The El Busesito Preschool Puts Its Classroom On Wheels

Little Bus Preschool, also known as El Busesito, is a multilingual preschool that appears like any other classroom, except that it is on a bus.

The director of El Busesito Preschool, Faridhe Rodriguez, referred to the school as “a school on wheels” when she described what the institution was. Three buses transport children for five hours a week, and their program now assists 96 families.

Through our 2011–2012 survey of over 300 families, Valley Settlement learned of an urgent need for local, low-cost preschool.

Sally Boughton, the organization’s communications and developmental associate, said, “We really wanted a way to access some of the more isolated communities.”

Yearly, buses are stationed in convenient areas in 12 different communities so that all families may conveniently and affordably send their children on the short walk to school.

Boughton noted they’re able to shift the class to various communities as demand fluctuates. They can adapt to the changing demographics of neighborhoods and continue to provide preschool services to families in need, even when they relocate up or down the valley.

The students board the bright school bus twice a week for a total of two hours and thirty minutes. The children in the mobile preschool begin the day with free play, then move on to circle time, where they practice the letter and number of the day, and then close the day with story time, an art project, and outdoor play.

Even though Rodriguez is now the director of the preschool program, she started out as a teacher on the buses.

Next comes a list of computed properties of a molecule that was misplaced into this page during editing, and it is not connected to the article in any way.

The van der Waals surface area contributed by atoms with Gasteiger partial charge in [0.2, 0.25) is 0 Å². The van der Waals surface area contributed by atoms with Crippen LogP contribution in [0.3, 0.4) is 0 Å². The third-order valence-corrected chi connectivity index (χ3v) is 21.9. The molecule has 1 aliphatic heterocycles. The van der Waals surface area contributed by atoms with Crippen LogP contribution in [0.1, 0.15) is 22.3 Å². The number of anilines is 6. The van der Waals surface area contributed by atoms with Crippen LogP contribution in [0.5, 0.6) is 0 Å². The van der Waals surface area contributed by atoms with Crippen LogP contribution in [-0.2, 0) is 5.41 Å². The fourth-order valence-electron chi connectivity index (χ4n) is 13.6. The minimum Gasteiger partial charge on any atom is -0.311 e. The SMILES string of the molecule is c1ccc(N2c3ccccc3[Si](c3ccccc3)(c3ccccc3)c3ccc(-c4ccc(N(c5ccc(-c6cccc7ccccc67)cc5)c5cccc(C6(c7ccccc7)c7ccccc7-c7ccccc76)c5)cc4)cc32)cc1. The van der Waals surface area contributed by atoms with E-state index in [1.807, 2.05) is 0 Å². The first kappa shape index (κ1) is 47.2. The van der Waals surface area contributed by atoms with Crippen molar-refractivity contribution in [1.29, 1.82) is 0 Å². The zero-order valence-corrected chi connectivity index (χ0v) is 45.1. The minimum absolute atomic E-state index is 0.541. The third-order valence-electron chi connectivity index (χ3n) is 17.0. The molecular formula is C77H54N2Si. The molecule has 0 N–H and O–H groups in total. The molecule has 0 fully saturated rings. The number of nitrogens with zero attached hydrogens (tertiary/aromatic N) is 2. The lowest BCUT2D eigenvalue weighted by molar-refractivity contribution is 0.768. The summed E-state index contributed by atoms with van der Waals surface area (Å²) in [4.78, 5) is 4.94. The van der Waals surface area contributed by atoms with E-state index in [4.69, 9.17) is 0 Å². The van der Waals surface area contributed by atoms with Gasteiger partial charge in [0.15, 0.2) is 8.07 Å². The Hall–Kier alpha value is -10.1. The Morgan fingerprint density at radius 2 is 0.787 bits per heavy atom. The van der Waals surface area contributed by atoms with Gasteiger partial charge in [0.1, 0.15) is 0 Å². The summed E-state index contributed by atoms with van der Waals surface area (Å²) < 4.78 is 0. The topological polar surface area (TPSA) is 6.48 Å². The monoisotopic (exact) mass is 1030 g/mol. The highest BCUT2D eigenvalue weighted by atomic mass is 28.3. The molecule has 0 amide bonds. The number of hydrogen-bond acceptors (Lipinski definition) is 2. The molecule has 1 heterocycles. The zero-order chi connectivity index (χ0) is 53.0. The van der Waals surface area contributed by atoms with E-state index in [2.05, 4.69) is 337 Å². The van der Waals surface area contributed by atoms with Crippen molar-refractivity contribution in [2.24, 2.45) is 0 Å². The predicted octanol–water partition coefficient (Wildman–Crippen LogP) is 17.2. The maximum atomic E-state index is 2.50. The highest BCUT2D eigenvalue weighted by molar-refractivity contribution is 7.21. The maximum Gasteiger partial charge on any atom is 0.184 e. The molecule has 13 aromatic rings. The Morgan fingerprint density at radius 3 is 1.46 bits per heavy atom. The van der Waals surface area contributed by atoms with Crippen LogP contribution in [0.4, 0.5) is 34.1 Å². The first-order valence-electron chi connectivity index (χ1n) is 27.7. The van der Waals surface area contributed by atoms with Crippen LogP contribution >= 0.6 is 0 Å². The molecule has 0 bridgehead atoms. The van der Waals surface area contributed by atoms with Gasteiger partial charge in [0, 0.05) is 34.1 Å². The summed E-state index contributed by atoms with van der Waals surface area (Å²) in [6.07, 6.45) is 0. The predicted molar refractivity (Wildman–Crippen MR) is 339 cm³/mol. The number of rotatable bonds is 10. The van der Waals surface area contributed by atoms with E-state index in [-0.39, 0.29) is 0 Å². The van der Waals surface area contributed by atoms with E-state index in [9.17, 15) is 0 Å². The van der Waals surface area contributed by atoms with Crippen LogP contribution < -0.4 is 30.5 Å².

Comfortable though it may be, Rodriguez said, “It’s hard sometimes.” It’s true that the cramped quarters might be disconcerting at first, but the whole experience is well worth the effort.

The average class size in a regular school is eight pupils, with two instructors per class. According to Rodriguez, it is beneficial for pupils to see individuals in leadership positions who look like them from a young age because it makes them feel more represented. “I wish I would have had that growing up. “I didn’t have any teachers that looked like me,” Rodriguez said. “I wanted to see a familiar face.” “It was scary to be in a school when you didn’t speak English and nobody looked like you.”

El Busesito’s positive effects are not limited to the children. Valley Settlement’s El Busesito preschool aims to provide a welcoming environment for families, and the program’s goal is to encourage parental involvement in their child’s education.

She said that assisting families and helping them get involved in the local community is Valley Settlement’s main goal.

If you have El Busesito, as Rodriguez put it, “you also have a family support team.” They don’t want them to only learn about their child’s growth for two years; instead, they want them to know about their community and where to go if they ever need something and they’re not there.

The school will remain here until the end of the current school year, but it is possible that next year it may be relocated to better accommodate the demands of the families of its students. Well, that’s the beauty of a mobile preschool.




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